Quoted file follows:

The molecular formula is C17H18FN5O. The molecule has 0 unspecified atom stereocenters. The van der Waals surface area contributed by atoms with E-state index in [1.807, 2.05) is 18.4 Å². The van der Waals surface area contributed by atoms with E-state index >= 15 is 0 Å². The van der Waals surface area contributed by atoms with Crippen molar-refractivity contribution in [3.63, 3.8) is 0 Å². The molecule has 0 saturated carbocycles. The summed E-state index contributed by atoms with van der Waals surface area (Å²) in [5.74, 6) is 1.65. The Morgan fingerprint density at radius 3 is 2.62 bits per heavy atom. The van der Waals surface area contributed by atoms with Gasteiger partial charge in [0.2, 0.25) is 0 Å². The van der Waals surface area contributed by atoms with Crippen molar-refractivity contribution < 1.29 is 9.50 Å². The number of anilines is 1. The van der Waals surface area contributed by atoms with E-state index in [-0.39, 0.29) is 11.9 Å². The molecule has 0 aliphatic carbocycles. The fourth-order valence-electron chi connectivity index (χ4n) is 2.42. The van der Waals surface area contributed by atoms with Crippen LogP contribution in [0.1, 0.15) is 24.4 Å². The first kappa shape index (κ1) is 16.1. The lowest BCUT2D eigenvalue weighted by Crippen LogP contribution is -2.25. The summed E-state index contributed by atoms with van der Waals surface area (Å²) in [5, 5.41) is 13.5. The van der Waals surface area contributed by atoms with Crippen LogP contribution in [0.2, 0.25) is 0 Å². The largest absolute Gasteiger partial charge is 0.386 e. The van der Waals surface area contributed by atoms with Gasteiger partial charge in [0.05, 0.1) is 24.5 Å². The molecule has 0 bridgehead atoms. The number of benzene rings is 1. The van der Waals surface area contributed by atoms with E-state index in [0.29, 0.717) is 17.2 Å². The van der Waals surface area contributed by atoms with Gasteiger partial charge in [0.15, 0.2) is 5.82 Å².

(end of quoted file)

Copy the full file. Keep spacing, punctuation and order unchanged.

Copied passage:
The molecular formula is C17H18FN5O. The molecule has 0 unspecified atom stereocenters. The van der Waals surface area contributed by atoms with E-state index in [1.807, 2.05) is 18.4 Å². The van der Waals surface area contributed by atoms with E-state index >= 15 is 0 Å². The van der Waals surface area contributed by atoms with Crippen molar-refractivity contribution in [3.63, 3.8) is 0 Å². The molecule has 0 saturated carbocycles. The summed E-state index contributed by atoms with van der Waals surface area (Å²) in [5.74, 6) is 1.65. The Morgan fingerprint density at radius 3 is 2.62 bits per heavy atom. The van der Waals surface area contributed by atoms with Gasteiger partial charge in [0.2, 0.25) is 0 Å². The van der Waals surface area contributed by atoms with Crippen molar-refractivity contribution < 1.29 is 9.50 Å². The number of anilines is 1. The van der Waals surface area contributed by atoms with E-state index in [-0.39, 0.29) is 11.9 Å². The molecule has 0 aliphatic carbocycles. The fourth-order valence-electron chi connectivity index (χ4n) is 2.42. The van der Waals surface area contributed by atoms with Crippen LogP contribution in [0.1, 0.15) is 24.4 Å². The first kappa shape index (κ1) is 16.1. The lowest BCUT2D eigenvalue weighted by Crippen LogP contribution is -2.25. The summed E-state index contributed by atoms with van der Waals surface area (Å²) in [5, 5.41) is 13.5. The van der Waals surface area contributed by atoms with Crippen LogP contribution in [0.2, 0.25) is 0 Å². The largest absolute Gasteiger partial charge is 0.386 e. The van der Waals surface area contributed by atoms with Gasteiger partial charge in [0.05, 0.1) is 24.5 Å². The molecule has 0 bridgehead atoms. The number of benzene rings is 1. The van der Waals surface area contributed by atoms with E-state index in [0.29, 0.717) is 17.2 Å². The van der Waals surface area contributed by atoms with Gasteiger partial charge in [0.15, 0.2) is 5.82 Å².